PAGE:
It isn’t surprising, since this is one of the last navies we intend to document in this project, that we took our time with these pages and sought out as many interesting views as possible. Good imagery loaded into Google Earth for the naval areas around Cavite City/Manila and some of the other far-flung naval stations along the Philippines’ immense coastlines allowed us to document more of the fleet than usual.

USS Redbud AKL-398, originally built as a Buoy Tender for the US Coast Guard in 1943. After USN service she was transferred to the Philippine Navy as BRP Kalinga, now serving with the Coast Guard. Credit: U.S. Navy Bureau of Ships, Public domain, via Wikimedia Commons

BRP Kalinga AG-89 Manila port 2018

In recent years, the navy has been modernizing and expanding to meet new threats, in an unstable region, by acquiring more capable ships. Two ex-US Coast Guard Hamilton Class High Endurance Cutters have been refitted to become patrol frigates and to train crews in the operation of (sort-of) modern warships. The navy is no longer making-do with ships transferred after long service elsewere, either. Two Rizal class frigates, heavily modified version of the Korean-built Incheon class, and two large Tarlac Class Amphibious Warfare Ships have recently entered service. This is our 48th navy documented through satellite imagery. Please check out the pages for more interesting ship histories and an almost encyclopedic series of satellite views of this remarkable navy, and enjoy!

New technology purpose-built for the PN: BRP Jose Rizal (2020). Credit: Philippine Navy, CC BY-SA 4.0, via Wikimedia Commons

*Yes, we know “Ageless Warrior” is the nickname of the USS Coral Sea CV-43.

**We explored this story in our recent post, about the People’s Army of Vietnam Navy, where other RVN units were captured and put into Vietnamese service.

The People’s Army of Vietnam Navy (PAVN)

The Vietnamese navy, officially the People’s Army of Vietnam Navy (PAVN), is the 45th navy documented by the Shipsearcher Identification Section (SIS). The variety of ships, as well as the extraordinary breadth of service of some of the units, makes the PAVN page a must-see, and adds 21 ship types and 35 Google Earth captures to the project!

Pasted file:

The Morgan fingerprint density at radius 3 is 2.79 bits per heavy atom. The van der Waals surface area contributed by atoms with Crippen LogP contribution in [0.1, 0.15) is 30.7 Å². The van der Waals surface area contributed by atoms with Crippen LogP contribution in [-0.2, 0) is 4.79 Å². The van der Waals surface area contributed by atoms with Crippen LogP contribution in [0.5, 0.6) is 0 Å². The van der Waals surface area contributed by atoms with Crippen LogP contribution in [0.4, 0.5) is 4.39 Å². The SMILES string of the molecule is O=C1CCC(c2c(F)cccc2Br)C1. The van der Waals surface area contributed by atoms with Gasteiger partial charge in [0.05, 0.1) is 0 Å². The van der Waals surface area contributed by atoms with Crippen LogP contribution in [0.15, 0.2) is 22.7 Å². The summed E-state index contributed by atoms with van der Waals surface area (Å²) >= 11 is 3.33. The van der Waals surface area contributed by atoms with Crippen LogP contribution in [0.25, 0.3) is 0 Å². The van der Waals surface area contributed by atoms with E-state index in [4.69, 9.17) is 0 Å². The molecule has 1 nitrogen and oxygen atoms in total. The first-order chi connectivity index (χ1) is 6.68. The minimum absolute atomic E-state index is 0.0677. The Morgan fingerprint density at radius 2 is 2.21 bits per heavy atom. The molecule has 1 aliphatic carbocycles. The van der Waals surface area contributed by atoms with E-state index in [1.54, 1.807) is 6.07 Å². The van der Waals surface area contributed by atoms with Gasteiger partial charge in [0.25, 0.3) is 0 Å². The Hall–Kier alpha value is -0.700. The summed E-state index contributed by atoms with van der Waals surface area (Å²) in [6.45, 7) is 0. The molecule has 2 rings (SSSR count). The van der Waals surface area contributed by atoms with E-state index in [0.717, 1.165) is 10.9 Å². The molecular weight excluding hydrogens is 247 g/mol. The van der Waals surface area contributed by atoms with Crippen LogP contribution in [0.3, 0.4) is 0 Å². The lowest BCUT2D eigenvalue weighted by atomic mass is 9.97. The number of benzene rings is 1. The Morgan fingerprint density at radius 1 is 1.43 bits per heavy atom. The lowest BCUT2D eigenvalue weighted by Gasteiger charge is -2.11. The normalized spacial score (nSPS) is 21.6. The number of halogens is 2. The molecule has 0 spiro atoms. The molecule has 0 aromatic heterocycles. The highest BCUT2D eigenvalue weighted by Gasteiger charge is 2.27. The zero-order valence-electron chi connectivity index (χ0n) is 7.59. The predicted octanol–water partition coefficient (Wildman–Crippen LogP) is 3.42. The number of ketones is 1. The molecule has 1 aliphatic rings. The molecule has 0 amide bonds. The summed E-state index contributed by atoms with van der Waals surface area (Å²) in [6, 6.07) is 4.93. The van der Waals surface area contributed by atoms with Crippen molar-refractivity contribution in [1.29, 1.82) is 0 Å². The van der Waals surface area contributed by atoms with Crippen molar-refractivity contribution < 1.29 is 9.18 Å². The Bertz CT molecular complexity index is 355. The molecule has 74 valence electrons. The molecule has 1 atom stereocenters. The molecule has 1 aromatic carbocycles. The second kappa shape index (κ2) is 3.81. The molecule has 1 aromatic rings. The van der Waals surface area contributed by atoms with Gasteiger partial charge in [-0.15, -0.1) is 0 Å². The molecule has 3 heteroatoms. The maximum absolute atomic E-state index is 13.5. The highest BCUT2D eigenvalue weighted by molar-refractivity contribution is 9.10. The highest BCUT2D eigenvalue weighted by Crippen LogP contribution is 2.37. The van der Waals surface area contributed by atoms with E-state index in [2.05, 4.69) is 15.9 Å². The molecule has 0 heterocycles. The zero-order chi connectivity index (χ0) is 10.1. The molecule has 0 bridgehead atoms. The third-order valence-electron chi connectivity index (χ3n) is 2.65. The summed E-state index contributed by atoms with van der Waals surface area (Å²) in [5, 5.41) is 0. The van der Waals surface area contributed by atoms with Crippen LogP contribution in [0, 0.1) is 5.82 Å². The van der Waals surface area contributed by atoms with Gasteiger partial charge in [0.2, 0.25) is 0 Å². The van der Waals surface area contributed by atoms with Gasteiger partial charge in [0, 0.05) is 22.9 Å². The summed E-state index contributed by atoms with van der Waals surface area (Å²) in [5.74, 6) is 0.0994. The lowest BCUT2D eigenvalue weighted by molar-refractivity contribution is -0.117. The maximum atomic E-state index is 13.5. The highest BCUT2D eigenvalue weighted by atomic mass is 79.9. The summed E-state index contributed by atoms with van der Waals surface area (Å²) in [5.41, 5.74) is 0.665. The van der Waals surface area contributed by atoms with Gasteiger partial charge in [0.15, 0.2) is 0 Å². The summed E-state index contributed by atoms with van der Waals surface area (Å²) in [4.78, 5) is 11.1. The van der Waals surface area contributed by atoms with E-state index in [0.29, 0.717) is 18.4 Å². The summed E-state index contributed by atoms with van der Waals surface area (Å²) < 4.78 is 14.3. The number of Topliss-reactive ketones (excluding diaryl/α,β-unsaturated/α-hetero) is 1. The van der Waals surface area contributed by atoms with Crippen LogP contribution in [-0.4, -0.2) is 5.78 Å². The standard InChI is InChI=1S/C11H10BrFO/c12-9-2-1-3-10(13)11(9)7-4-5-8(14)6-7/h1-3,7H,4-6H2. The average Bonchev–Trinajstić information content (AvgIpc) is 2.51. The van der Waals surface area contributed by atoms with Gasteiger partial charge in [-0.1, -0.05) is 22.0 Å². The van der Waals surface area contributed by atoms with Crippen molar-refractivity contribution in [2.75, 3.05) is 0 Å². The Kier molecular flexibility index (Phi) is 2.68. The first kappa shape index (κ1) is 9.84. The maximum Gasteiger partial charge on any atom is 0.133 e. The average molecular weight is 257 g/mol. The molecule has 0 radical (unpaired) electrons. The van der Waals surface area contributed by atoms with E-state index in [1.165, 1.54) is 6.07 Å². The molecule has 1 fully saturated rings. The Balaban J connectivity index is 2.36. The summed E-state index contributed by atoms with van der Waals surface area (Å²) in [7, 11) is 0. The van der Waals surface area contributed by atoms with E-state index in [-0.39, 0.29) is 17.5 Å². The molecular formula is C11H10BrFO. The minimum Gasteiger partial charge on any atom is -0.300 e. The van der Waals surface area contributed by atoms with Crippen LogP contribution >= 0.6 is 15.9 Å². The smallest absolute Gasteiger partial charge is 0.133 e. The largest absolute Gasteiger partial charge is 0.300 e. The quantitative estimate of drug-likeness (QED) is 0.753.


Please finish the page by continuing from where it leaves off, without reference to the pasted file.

PAVN improved Gepard frigate Lý Thái Tổ HQ-012. Credit: Alisé Kim, CC BY 2.0, via Wikimedia Commons

One constant of the PAVN fleet, from its origins as a tiny force of patrol and torpedo boats of the Democratic Republic of Vietnam (North Vietnam), has been the wide range of Russian designs that have served. Many of the same types of ubiquitous Soviet warships that were traded or sold to client states and other navies not aligned to the West found a home here: Soviet Osa missile boats, Tarantul corvettes, minesweepers, and Petya class light frigates. 

PAVN Osa II Haiphong 2021
An older OSA II missile boat near Haiphong.
PAVN Vietnamese_Navy_Petya_II_Class_Frigate_(HQ-15)
PAVN Petya II class frigate HQ-15 ca. Credit: Hoangprs5, CC BY-SA 4.0, via Wikimedia Commons

An unusual feature of the navy is that it also includes ships from the other side of the old Cold War divide. There are a number of former US Navy ships now leaving PAVN service after very long careers. These are relics of the lost Republic of Vietnam Navy (RVNN-South Vietnam). During the lengthy US engagement in Vietnam, the US loaned or transferred older ships to the the Republic as part of the massive amount of military assistance.